So what were the highlights of 2014?


Pride, the moving culture-clash comedy about the gay activists who joined the 1984 miners’ strike in solidarity, was the biggest hit of the year, and looks likely to become a future classic. Its perfect balance of sharp humour and crowd-pleasing celebration made it a hit with audiences and critics, and it romped home with this year’s Queer Palm at Cannes.


The biggest release was Concussion, an intelligent and intriguing tale of a gay woman who becomes a sexy escort following a car accident. Stacie Passon’s film benefits from an excellent lead performance from Robin Weigert and was a hit at most LGBT Festivals.

Reaching for the Moon

There was also Reaching for the Moon, about the love affair between American poet Elizabeth Bishop and Brazilian architect Lola de Macedo Soares. Glória Pires is terrific as Soares.

The Case Against 8

A documentary that is shot more in the traditional sense, The Case Against 8 as filmed across 5 years as those in California struggled to overturn Proposition 8, the law that saw the liberal-leaning state of California ban gay marriage. Before the ban, California did allow for gay marriage, with high profile couples like Ellen DeGeneres and her wife Portia de Rossi actually getting married just prior to the ban, which is why many saw it as ludicrous when Prop 8 actually passed.

As a result, The Case Against 8 is a phenomenal watch as it follows the team that took the first marriage equality case to the U.S Supreme Court in a move that has led the way for many couples to do the same and progress the same-gender marriage rights across the United States.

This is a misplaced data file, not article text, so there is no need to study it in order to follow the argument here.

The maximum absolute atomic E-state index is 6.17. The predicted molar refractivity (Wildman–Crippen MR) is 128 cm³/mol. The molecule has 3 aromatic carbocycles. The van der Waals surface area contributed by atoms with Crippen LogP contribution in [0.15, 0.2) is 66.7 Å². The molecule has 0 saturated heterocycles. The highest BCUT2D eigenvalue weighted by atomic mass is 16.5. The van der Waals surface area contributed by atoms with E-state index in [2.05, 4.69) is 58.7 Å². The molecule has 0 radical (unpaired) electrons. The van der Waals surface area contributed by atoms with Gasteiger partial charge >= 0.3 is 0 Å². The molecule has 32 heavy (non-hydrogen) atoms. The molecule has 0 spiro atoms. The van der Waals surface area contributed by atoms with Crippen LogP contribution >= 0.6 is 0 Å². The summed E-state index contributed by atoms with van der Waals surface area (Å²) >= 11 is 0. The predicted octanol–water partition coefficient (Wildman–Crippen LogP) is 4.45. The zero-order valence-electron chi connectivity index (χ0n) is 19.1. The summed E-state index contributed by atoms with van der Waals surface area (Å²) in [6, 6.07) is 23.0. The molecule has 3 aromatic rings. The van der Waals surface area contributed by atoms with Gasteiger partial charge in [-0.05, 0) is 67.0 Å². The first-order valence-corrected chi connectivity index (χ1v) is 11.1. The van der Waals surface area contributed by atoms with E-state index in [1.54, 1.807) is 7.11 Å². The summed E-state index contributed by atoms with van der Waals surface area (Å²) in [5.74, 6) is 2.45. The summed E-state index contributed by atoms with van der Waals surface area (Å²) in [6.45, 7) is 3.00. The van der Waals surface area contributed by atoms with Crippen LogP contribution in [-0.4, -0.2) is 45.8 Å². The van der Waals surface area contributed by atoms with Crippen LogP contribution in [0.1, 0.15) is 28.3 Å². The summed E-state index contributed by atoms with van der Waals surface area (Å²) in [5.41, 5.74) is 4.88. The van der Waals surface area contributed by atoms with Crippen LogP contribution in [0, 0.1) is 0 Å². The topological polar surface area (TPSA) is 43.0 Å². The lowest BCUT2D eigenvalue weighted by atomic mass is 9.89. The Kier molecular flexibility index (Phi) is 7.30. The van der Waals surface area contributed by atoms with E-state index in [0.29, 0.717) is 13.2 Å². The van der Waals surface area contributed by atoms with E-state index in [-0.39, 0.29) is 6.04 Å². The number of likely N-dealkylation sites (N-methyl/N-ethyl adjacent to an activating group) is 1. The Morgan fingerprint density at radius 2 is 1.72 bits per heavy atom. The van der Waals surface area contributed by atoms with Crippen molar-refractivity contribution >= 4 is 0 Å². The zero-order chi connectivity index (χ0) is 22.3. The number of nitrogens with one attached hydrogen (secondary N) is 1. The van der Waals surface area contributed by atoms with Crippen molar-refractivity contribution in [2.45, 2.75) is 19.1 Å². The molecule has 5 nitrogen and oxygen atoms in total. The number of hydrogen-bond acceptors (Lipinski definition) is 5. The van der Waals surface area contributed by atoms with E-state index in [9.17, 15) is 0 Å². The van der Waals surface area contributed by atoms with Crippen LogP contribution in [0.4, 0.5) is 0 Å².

So what can we look forward to this year?

With Hollywood’s ever-changing mind-set and the calls and money of queer media fans making loud noises, things are looking to change in 2015

The Duke of Burgundy

The Duke of Burgundy, has been described as a “dark melodrama” that “follows the intense relationship between two women”, the official synopsis also states that Duke of Burgundy is about “a woman who studies butterflies and moths tests the limits of her relationship with her lover in Peter Strickland’s third feature film, following Katalin Varga and Berberian Sound Studio. The Duke Of Burgundy is produced by Andrew Starke for Ben Wheatley’s Rook Films.”

52 Tuesdays

52 Tuesdays is a feature-length drama that tells the touching story of a 16-year-old coming to terms with her mother’s gender transition.

“The sensitively observed drama is distinguished by its structurally adventurous approach and the intimacy of its storytelling.”

David Rooney, The Hollywood Report

Three Generations